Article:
Asian Ginseng is one of the most economically, and historically important plants. It has been used for thousands of years and appears in the first known Chinese Materia Medica (thought to have been written during the Han Dynasty, 220 BCE). Ginseng root is native to the northern mountainous regions of Korea, China, and parts of the Russian Federation. Cultivation of Panax ginseng in Korea started around 11 B.C. by transplantation of wild ginseng. Panax ginseng cultivated in Korea (Korean ginseng) is harvested after 4-6 years of cultivation, and it is classified into three types depending on how it is processed: (a) fresh ginseng (less than 4 yr old; can be consumed in it’s fresh state); (b) white Ginseng (4-6 yr old; dried after peeling); and (c) red ginseng (harvested when 6 yr old, and then steamed and dried). For these purposes we will discuss the use of "white ginseng." Panax is derived from the latin "Pan" or All, and "Akos" or Cure. The sound-Gin stands for the word Man in Chinese, and Seng for the term essence or that which underlies all outward appearances. Ginseng roots physically resemble the human body. According to Chinese beliefs, Ginseng is the representation of the essence of earth that dwells in a root.
This herb is a perfect example of the function of a "tonic" herb, an herb that is used for nutritive, restorative, long-term purposes. Herbalists classify it as an adaptogen. An adaptogen must have a normalizing effect, enhance homeostasis and counteract negative effects brought about by stressors. It must also have a wide range of safety with a broad range of therapeutic effects without causing any major side effects. This herb has been used to support normal immune function, to revitalize energy levels. The German Commission E Monograph for Panax ginseng reads; "As tonic for invigoration and fortification in times of fatigue." It is official in the Pharmacopeia of Austria, China, France, Germany, Japan, Switzerland and Russia.
Triterpene saponins known as ginsenosides. The root contains 2–3% ginsenosides of which Rg1, Rc, Rd, Rb1, Rb2, and Rb0 are quantitatively the most important.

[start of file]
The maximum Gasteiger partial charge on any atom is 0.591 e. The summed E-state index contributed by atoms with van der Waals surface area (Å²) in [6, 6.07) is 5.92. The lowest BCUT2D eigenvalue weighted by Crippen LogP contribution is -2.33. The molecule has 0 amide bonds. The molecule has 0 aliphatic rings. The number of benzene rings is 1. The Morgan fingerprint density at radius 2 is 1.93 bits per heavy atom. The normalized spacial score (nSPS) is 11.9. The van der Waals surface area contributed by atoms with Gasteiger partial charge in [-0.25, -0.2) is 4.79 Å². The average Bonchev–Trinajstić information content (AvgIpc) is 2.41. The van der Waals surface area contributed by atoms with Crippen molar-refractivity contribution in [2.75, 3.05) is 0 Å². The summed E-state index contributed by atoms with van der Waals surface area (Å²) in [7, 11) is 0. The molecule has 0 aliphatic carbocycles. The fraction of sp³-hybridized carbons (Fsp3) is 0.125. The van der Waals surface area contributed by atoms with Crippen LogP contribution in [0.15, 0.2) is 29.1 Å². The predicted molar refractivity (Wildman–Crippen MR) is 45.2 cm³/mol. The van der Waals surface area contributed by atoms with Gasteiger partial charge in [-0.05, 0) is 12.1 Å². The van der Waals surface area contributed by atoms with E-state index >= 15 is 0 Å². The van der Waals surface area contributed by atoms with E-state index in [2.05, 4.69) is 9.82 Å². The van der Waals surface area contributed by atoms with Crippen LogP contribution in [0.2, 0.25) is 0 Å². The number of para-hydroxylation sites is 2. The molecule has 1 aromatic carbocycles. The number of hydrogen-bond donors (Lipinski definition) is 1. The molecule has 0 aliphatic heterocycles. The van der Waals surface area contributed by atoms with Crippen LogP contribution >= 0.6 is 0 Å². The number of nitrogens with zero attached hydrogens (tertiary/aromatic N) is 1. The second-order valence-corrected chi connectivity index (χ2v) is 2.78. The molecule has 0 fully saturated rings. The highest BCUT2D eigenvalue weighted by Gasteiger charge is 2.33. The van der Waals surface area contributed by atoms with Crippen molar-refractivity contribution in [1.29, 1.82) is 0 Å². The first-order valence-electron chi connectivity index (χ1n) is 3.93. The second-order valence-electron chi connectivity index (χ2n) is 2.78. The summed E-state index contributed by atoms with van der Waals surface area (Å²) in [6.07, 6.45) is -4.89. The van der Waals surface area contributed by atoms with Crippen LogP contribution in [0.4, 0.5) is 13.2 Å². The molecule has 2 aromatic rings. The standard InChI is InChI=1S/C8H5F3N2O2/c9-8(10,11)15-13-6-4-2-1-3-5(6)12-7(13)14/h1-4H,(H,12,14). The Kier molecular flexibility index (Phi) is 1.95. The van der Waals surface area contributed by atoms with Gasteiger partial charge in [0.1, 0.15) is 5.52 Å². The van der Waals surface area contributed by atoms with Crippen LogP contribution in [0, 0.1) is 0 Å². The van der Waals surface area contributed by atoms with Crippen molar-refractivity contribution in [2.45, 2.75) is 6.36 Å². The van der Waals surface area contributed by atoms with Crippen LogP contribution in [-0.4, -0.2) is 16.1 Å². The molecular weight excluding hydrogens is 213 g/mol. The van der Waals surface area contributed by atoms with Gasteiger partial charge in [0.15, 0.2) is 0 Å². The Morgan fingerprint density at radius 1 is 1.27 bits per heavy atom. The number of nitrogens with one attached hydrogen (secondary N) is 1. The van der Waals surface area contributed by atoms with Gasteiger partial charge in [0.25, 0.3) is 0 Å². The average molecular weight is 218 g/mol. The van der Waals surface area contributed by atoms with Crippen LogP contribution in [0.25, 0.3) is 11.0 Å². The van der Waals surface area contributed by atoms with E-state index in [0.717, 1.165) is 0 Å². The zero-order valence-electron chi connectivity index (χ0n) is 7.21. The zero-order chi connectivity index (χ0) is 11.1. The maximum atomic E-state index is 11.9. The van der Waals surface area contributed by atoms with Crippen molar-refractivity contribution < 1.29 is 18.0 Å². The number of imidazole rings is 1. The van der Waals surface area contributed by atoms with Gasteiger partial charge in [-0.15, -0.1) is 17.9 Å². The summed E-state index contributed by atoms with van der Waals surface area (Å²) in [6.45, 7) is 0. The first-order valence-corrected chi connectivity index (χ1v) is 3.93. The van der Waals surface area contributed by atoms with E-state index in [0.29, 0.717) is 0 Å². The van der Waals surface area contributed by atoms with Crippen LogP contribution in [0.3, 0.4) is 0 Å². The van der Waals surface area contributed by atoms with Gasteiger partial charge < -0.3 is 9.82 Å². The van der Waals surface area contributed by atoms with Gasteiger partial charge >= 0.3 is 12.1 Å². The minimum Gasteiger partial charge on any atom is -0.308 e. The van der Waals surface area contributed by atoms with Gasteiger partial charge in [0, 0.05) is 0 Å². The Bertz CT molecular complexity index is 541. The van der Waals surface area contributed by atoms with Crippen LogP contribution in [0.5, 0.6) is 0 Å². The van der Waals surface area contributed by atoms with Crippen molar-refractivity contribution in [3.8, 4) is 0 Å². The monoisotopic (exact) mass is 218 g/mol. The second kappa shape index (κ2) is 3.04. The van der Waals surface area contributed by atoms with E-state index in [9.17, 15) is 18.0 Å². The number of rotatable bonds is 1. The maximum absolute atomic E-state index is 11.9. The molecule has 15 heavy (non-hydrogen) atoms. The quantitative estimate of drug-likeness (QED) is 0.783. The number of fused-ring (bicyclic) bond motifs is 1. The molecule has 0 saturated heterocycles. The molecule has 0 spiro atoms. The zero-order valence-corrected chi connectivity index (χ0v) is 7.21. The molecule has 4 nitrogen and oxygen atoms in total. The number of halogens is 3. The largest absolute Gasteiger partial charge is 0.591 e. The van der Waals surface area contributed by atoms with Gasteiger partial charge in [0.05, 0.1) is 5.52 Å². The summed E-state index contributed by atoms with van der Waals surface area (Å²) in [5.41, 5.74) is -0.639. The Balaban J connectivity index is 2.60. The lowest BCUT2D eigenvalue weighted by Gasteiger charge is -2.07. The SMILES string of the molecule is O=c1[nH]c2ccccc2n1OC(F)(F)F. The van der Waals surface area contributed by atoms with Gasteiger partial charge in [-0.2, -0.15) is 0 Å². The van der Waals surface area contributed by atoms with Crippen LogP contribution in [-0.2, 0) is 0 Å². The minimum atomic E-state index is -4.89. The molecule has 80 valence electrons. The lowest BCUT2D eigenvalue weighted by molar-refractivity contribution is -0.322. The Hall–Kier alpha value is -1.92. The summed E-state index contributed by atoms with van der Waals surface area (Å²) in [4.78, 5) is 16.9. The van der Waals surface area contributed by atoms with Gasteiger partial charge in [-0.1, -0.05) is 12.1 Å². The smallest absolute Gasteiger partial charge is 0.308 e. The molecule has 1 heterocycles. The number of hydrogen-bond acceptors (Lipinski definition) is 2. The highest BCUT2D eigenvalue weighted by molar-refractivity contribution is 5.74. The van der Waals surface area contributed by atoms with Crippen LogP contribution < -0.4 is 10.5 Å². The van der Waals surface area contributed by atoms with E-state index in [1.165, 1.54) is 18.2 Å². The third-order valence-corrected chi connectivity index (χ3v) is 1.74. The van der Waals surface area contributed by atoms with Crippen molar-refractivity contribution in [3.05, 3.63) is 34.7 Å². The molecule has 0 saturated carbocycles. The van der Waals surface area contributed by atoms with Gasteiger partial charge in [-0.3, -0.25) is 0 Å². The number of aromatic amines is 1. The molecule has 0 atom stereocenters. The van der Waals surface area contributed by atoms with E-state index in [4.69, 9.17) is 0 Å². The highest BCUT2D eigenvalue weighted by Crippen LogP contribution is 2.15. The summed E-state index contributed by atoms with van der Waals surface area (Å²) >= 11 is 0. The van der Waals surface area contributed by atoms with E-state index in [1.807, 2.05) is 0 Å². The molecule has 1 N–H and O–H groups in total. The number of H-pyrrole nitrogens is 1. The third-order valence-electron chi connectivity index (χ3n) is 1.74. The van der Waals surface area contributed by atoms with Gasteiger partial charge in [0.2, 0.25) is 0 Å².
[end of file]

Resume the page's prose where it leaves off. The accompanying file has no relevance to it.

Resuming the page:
Dorling, E. and A.M. Kirchdorfer. 1980. Do ginsenosides influence the performance? Results of a double-blind study. Notabene Medici 10(5):241246. Foster, S. and Y. Chongxi. 1992. Herbal Emissaries: Bringing Chinese Herbs to the West. Rochester, VT: Healing Arts Press. 102112. Yun, Taik-Koo, MD; Brief Introduction of Panax ginseng C.A.Meyer; J Korean Med Sci 2001; 16(Suppl): S3-5 ISSN 1011-8934
Not for use during pregnancy or lactation. If you have a medical condition or take pharmaceutical drugs please consult your doctor prior to use.
This information in our Herbal Reference Guide is intended only as a general reference for further exploration, and is not a replacement for professional health advice. This content does not provide dosage information, format recommendations, toxicity levels, or possible interactions with prescription drugs. Accordingly, this information should be used only under the direct supervision of a qualified health practitioner such as a naturopathic physician.
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The dried fruit of Black Pepper (Piper nigrum) has long been used as a culinary spice and as a traditional medicine, and today it is ubiquitous in most cuisines. Black Pepper is made from the plant’s unripened green drupes (stone fruit), which are called “peppercorns.” They are briefly boiled and dried or cooked. Native to southern and southeast Asia, Black Pepper’s use in Indian cooking dates to the first century BC, and it became popular across Europe during the Roman Empire. In ancient Greece, it was so valued that it was used as currency. The active constituent called Piperine is what gives Black Pepper its pungency.